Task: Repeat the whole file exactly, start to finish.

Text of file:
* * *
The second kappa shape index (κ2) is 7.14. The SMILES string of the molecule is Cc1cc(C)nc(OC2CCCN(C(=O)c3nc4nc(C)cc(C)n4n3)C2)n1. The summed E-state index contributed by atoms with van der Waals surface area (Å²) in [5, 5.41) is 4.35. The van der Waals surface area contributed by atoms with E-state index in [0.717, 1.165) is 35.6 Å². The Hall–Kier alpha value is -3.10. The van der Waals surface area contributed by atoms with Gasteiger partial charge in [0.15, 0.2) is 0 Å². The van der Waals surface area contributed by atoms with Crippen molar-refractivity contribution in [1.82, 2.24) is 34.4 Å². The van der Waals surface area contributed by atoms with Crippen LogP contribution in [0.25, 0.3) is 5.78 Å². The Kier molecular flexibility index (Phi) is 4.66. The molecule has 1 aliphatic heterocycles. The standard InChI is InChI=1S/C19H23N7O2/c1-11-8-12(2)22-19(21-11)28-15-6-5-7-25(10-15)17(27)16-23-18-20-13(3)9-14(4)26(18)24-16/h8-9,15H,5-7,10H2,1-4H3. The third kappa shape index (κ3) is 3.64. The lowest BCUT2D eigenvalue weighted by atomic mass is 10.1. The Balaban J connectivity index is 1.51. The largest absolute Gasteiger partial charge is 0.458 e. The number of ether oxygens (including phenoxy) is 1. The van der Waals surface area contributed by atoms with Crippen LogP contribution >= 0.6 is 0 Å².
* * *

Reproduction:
The second kappa shape index (κ2) is 7.14. The SMILES string of the molecule is Cc1cc(C)nc(OC2CCCN(C(=O)c3nc4nc(C)cc(C)n4n3)C2)n1. The summed E-state index contributed by atoms with van der Waals surface area (Å²) in [5, 5.41) is 4.35. The van der Waals surface area contributed by atoms with E-state index in [0.717, 1.165) is 35.6 Å². The Hall–Kier alpha value is -3.10. The van der Waals surface area contributed by atoms with Gasteiger partial charge in [0.15, 0.2) is 0 Å². The van der Waals surface area contributed by atoms with Crippen molar-refractivity contribution in [1.82, 2.24) is 34.4 Å². The van der Waals surface area contributed by atoms with Crippen LogP contribution in [0.25, 0.3) is 5.78 Å². The Kier molecular flexibility index (Phi) is 4.66. The molecule has 1 aliphatic heterocycles. The standard InChI is InChI=1S/C19H23N7O2/c1-11-8-12(2)22-19(21-11)28-15-6-5-7-25(10-15)17(27)16-23-18-20-13(3)9-14(4)26(18)24-16/h8-9,15H,5-7,10H2,1-4H3. The third kappa shape index (κ3) is 3.64. The lowest BCUT2D eigenvalue weighted by atomic mass is 10.1. The Balaban J connectivity index is 1.51. The largest absolute Gasteiger partial charge is 0.458 e. The number of ether oxygens (including phenoxy) is 1. The van der Waals surface area contributed by atoms with Crippen LogP contribution >= 0.6 is 0 Å².